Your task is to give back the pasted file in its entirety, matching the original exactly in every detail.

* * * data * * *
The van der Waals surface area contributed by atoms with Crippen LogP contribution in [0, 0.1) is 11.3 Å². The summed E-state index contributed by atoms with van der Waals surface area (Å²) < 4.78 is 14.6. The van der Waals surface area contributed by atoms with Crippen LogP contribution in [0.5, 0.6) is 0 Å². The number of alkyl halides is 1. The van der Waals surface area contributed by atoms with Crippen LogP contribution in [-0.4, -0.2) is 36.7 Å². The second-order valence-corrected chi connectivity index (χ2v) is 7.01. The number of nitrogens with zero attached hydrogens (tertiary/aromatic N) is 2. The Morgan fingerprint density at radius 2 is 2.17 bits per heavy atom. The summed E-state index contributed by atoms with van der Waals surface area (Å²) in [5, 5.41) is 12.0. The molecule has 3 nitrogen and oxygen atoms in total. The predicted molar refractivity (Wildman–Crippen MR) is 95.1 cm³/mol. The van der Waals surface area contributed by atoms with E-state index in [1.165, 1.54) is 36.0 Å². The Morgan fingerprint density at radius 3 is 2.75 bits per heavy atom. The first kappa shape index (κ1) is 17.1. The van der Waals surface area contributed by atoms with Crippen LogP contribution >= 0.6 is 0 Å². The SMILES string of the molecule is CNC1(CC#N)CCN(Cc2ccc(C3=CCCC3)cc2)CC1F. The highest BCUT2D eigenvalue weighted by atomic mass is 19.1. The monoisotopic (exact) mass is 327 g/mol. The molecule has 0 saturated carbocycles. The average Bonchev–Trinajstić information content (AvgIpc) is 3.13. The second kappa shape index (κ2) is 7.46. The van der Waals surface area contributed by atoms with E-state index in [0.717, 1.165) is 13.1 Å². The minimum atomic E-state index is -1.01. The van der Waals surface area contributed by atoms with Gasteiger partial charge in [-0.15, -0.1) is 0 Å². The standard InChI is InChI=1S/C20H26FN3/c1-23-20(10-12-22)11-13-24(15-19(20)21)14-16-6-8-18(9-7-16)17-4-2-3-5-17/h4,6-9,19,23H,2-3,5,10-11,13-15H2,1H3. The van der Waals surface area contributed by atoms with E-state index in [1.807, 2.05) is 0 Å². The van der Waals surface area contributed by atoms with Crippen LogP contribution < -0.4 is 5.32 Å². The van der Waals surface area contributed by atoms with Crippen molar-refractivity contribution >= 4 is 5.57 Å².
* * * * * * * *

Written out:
The van der Waals surface area contributed by atoms with Crippen LogP contribution in [0, 0.1) is 11.3 Å². The summed E-state index contributed by atoms with van der Waals surface area (Å²) < 4.78 is 14.6. The van der Waals surface area contributed by atoms with Crippen LogP contribution in [0.5, 0.6) is 0 Å². The number of alkyl halides is 1. The van der Waals surface area contributed by atoms with Crippen LogP contribution in [-0.4, -0.2) is 36.7 Å². The second-order valence-corrected chi connectivity index (χ2v) is 7.01. The number of nitrogens with zero attached hydrogens (tertiary/aromatic N) is 2. The Morgan fingerprint density at radius 2 is 2.17 bits per heavy atom. The summed E-state index contributed by atoms with van der Waals surface area (Å²) in [5, 5.41) is 12.0. The molecule has 3 nitrogen and oxygen atoms in total. The predicted molar refractivity (Wildman–Crippen MR) is 95.1 cm³/mol. The van der Waals surface area contributed by atoms with E-state index in [1.165, 1.54) is 36.0 Å². The Morgan fingerprint density at radius 3 is 2.75 bits per heavy atom. The first kappa shape index (κ1) is 17.1. The van der Waals surface area contributed by atoms with Crippen LogP contribution >= 0.6 is 0 Å². The SMILES string of the molecule is CNC1(CC#N)CCN(Cc2ccc(C3=CCCC3)cc2)CC1F. The highest BCUT2D eigenvalue weighted by atomic mass is 19.1. The monoisotopic (exact) mass is 327 g/mol. The molecule has 0 saturated carbocycles. The average Bonchev–Trinajstić information content (AvgIpc) is 3.13. The second kappa shape index (κ2) is 7.46. The van der Waals surface area contributed by atoms with E-state index in [0.717, 1.165) is 13.1 Å². The minimum atomic E-state index is -1.01. The van der Waals surface area contributed by atoms with Gasteiger partial charge in [-0.15, -0.1) is 0 Å². The standard InChI is InChI=1S/C20H26FN3/c1-23-20(10-12-22)11-13-24(15-19(20)21)14-16-6-8-18(9-7-16)17-4-2-3-5-17/h4,6-9,19,23H,2-3,5,10-11,13-15H2,1H3. The van der Waals surface area contributed by atoms with E-state index in [1.807, 2.05) is 0 Å². The van der Waals surface area contributed by atoms with Crippen LogP contribution < -0.4 is 5.32 Å². The van der Waals surface area contributed by atoms with Crippen molar-refractivity contribution >= 4 is 5.57 Å².